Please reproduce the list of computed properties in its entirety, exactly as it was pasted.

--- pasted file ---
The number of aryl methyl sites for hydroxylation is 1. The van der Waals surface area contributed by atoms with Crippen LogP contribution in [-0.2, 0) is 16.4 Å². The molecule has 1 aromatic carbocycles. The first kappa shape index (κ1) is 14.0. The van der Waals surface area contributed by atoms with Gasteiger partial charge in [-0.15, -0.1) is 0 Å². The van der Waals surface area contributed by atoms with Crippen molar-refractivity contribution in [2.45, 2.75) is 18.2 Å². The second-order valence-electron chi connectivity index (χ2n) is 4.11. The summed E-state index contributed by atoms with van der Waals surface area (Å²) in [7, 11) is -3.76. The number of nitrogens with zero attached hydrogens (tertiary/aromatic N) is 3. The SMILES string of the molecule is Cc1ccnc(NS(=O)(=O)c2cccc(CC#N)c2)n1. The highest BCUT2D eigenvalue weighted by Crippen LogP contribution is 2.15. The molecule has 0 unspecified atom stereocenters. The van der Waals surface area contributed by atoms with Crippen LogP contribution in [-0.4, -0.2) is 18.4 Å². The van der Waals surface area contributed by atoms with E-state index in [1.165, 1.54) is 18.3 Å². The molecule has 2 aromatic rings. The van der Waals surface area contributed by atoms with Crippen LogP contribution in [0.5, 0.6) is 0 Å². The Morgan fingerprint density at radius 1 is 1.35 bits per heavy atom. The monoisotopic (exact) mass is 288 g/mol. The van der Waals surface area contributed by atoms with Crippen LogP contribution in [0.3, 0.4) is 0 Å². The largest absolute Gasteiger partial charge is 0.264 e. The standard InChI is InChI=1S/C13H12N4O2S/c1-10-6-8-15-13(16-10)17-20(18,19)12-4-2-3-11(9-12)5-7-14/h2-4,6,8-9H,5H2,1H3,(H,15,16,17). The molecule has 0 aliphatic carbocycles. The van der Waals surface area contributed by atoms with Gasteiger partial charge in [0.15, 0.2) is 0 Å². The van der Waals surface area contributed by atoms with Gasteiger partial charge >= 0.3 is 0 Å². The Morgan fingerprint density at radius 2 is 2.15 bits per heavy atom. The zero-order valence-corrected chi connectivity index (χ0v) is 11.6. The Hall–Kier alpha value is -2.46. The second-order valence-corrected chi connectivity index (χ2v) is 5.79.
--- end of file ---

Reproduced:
The number of aryl methyl sites for hydroxylation is 1. The van der Waals surface area contributed by atoms with Crippen LogP contribution in [-0.2, 0) is 16.4 Å². The molecule has 1 aromatic carbocycles. The first kappa shape index (κ1) is 14.0. The van der Waals surface area contributed by atoms with Gasteiger partial charge in [-0.15, -0.1) is 0 Å². The van der Waals surface area contributed by atoms with Crippen molar-refractivity contribution in [2.45, 2.75) is 18.2 Å². The second-order valence-electron chi connectivity index (χ2n) is 4.11. The summed E-state index contributed by atoms with van der Waals surface area (Å²) in [7, 11) is -3.76. The number of nitrogens with zero attached hydrogens (tertiary/aromatic N) is 3. The SMILES string of the molecule is Cc1ccnc(NS(=O)(=O)c2cccc(CC#N)c2)n1. The highest BCUT2D eigenvalue weighted by Crippen LogP contribution is 2.15. The molecule has 0 unspecified atom stereocenters. The van der Waals surface area contributed by atoms with Crippen LogP contribution in [-0.4, -0.2) is 18.4 Å². The van der Waals surface area contributed by atoms with E-state index in [1.165, 1.54) is 18.3 Å². The molecule has 2 aromatic rings. The van der Waals surface area contributed by atoms with Crippen LogP contribution in [0.5, 0.6) is 0 Å². The Morgan fingerprint density at radius 1 is 1.35 bits per heavy atom. The monoisotopic (exact) mass is 288 g/mol. The van der Waals surface area contributed by atoms with Crippen LogP contribution in [0.3, 0.4) is 0 Å². The largest absolute Gasteiger partial charge is 0.264 e. The standard InChI is InChI=1S/C13H12N4O2S/c1-10-6-8-15-13(16-10)17-20(18,19)12-4-2-3-11(9-12)5-7-14/h2-4,6,8-9H,5H2,1H3,(H,15,16,17). The molecule has 0 aliphatic carbocycles. The van der Waals surface area contributed by atoms with Gasteiger partial charge in [0.15, 0.2) is 0 Å². The van der Waals surface area contributed by atoms with Gasteiger partial charge >= 0.3 is 0 Å². The Morgan fingerprint density at radius 2 is 2.15 bits per heavy atom. The zero-order valence-corrected chi connectivity index (χ0v) is 11.6. The Hall–Kier alpha value is -2.46. The second-order valence-corrected chi connectivity index (χ2v) is 5.79.